as a ransom for the Prince ; but Foster valued him so highly
for the salutary influence he exerted over the slaves, that
he rejected this proposal. Hut such intreaties were made
by a son of Dr. Cox, and others, that Col. Rahhahman and
his wife received their freedom in the spring of 1828. The
Prince, having been born in 1760, was now about sixty-six
years of age ; forty of which he had passed in bondage.
His character was remarkably exemplary. When he visited
New York and the other northern Atlantic cities, he brought
with him letters of recommendation from Mr. Clay and
other distinguished gentlemen who had cultivated his ac-
quaintance. He became a member of the Baptist church
during the year previous to his manumission. The Prince
embarked with his wife on board the Harriet, which left
Hampton Roads in January. 1829, for Liberia: and he ar¬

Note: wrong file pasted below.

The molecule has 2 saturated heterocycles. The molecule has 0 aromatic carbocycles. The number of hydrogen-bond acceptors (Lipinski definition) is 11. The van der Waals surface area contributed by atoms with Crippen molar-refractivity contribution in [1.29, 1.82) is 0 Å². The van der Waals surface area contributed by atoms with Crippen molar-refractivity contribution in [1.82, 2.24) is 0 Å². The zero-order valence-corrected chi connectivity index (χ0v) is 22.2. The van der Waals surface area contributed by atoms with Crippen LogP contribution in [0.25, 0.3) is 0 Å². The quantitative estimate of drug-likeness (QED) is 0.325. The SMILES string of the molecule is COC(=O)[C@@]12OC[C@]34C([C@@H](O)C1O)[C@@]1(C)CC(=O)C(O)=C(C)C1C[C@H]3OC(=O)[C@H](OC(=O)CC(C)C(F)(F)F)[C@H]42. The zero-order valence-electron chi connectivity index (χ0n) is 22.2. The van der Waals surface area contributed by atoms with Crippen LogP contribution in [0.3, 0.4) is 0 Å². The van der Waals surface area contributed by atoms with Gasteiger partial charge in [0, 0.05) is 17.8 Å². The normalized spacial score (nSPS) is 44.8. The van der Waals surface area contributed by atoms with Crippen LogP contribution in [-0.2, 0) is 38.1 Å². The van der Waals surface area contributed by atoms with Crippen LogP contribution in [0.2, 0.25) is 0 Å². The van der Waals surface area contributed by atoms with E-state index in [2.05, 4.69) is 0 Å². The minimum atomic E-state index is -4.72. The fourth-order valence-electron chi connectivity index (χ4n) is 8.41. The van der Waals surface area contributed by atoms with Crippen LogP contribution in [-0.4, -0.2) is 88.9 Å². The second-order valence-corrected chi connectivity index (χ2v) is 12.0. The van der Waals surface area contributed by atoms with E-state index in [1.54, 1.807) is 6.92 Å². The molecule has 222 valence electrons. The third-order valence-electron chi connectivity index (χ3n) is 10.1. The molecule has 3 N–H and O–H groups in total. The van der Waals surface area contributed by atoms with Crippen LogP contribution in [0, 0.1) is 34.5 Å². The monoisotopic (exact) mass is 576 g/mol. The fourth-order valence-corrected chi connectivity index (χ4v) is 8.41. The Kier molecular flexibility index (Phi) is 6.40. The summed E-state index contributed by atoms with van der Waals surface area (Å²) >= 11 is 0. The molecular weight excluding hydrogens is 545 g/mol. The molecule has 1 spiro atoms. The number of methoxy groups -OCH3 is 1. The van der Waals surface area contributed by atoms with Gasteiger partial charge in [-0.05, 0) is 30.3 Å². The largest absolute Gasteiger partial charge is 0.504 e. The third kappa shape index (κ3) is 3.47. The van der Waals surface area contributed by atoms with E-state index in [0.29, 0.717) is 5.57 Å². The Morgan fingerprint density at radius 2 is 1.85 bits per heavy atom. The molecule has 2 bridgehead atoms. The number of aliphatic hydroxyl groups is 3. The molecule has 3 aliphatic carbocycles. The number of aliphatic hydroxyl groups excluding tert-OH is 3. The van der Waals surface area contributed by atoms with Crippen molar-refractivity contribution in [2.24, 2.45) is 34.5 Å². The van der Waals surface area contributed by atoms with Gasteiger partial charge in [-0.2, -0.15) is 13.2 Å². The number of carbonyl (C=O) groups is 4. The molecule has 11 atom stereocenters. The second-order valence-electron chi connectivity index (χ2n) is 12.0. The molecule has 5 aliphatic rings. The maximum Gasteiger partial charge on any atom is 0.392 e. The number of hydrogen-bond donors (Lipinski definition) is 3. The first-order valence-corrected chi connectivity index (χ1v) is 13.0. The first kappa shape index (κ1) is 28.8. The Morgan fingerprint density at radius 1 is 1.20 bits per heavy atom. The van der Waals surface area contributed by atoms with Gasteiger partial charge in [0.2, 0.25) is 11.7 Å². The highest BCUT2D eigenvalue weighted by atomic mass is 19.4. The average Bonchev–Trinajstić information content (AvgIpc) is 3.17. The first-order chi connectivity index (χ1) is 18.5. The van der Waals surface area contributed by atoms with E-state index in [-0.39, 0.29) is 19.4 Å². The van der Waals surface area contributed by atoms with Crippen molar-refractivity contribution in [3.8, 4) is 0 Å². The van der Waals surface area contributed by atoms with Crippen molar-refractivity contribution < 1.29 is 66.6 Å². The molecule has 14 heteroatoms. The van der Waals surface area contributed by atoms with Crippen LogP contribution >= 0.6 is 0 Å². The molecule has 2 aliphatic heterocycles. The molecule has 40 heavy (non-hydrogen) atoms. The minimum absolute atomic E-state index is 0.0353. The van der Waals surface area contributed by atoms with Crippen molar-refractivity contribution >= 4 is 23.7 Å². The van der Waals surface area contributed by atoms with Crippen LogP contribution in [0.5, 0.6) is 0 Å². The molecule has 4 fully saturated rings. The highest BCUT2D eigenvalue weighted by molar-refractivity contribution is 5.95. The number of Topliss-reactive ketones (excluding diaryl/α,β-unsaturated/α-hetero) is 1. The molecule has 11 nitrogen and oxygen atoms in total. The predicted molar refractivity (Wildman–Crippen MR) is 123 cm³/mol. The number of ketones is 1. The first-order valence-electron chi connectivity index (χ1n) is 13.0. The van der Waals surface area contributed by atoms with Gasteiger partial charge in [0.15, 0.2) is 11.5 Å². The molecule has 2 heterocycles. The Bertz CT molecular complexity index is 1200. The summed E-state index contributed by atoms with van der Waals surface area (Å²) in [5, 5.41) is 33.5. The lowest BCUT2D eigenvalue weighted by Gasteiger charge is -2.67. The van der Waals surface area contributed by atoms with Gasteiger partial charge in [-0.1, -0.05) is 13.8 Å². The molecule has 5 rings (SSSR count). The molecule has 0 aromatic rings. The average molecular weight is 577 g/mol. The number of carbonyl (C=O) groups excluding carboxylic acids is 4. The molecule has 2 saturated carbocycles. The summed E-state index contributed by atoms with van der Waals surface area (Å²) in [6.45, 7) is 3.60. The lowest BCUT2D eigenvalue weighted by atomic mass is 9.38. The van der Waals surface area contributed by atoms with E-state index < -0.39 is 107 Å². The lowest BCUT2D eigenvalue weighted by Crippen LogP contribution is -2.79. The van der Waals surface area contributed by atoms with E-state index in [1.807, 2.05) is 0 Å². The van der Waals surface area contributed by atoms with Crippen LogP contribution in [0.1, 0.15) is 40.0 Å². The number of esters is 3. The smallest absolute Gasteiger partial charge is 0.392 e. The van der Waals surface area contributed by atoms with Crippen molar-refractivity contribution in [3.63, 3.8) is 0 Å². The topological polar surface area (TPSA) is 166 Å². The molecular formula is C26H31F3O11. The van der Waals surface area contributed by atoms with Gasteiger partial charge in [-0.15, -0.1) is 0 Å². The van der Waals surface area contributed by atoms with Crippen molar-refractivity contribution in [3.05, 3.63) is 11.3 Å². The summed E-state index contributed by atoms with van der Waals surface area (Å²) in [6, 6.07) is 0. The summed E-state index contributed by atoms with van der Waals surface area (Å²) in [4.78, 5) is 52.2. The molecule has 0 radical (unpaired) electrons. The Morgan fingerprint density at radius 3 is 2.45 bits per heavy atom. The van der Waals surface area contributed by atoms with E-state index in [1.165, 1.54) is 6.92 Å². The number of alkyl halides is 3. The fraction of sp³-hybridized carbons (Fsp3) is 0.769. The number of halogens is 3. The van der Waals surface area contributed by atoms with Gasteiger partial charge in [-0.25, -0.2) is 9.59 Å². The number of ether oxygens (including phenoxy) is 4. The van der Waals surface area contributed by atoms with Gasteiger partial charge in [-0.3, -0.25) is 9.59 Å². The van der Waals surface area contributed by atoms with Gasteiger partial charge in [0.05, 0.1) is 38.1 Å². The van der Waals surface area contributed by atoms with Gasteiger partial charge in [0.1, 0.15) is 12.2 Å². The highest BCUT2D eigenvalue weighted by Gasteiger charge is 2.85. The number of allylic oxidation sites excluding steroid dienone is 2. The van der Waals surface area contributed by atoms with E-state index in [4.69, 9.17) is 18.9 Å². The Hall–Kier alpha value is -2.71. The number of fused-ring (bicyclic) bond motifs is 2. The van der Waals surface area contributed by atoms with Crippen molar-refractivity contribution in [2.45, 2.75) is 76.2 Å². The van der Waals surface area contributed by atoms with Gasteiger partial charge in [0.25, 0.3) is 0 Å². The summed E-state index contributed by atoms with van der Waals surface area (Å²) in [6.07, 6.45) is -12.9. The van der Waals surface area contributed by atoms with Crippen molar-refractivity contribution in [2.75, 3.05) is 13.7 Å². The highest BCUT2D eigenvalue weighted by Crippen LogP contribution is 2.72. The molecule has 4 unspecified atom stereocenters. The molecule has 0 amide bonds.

rived at Monrovia in Africa, with his wife, May 5th, 1829;
and died on the 9th of the same month, with a Liberia
The city of Timbuctoo is situated in the middle of Afri¬
ca ; and has been the object of the European's curiosity for
many years. The slave-traders from the North, East, and"
West, have spoken of it, and their accounts have been
'rather marvellous. Several travellers have attempted tto
reach it, but none have been able to get so far; and some
have sacrificed their lives to the difficulties of the journey.
The Prince Abduhl describes the city as surrounded by
large and high walls. The government maintains a stand¬
ing army; and the people are well advised in arts and
Honor to the memory of Abduhl, and peace to his ashes.
His honesty and humanity, the " noblest work of God."
He was man's victim, but nature's nobleman.
"The palm's rich nectar, and lie down at eve
In the green pastures of remembered days,
And walk — to wander and to weep no more —
On Congo's mountain-coast, or Gambia's golden shore."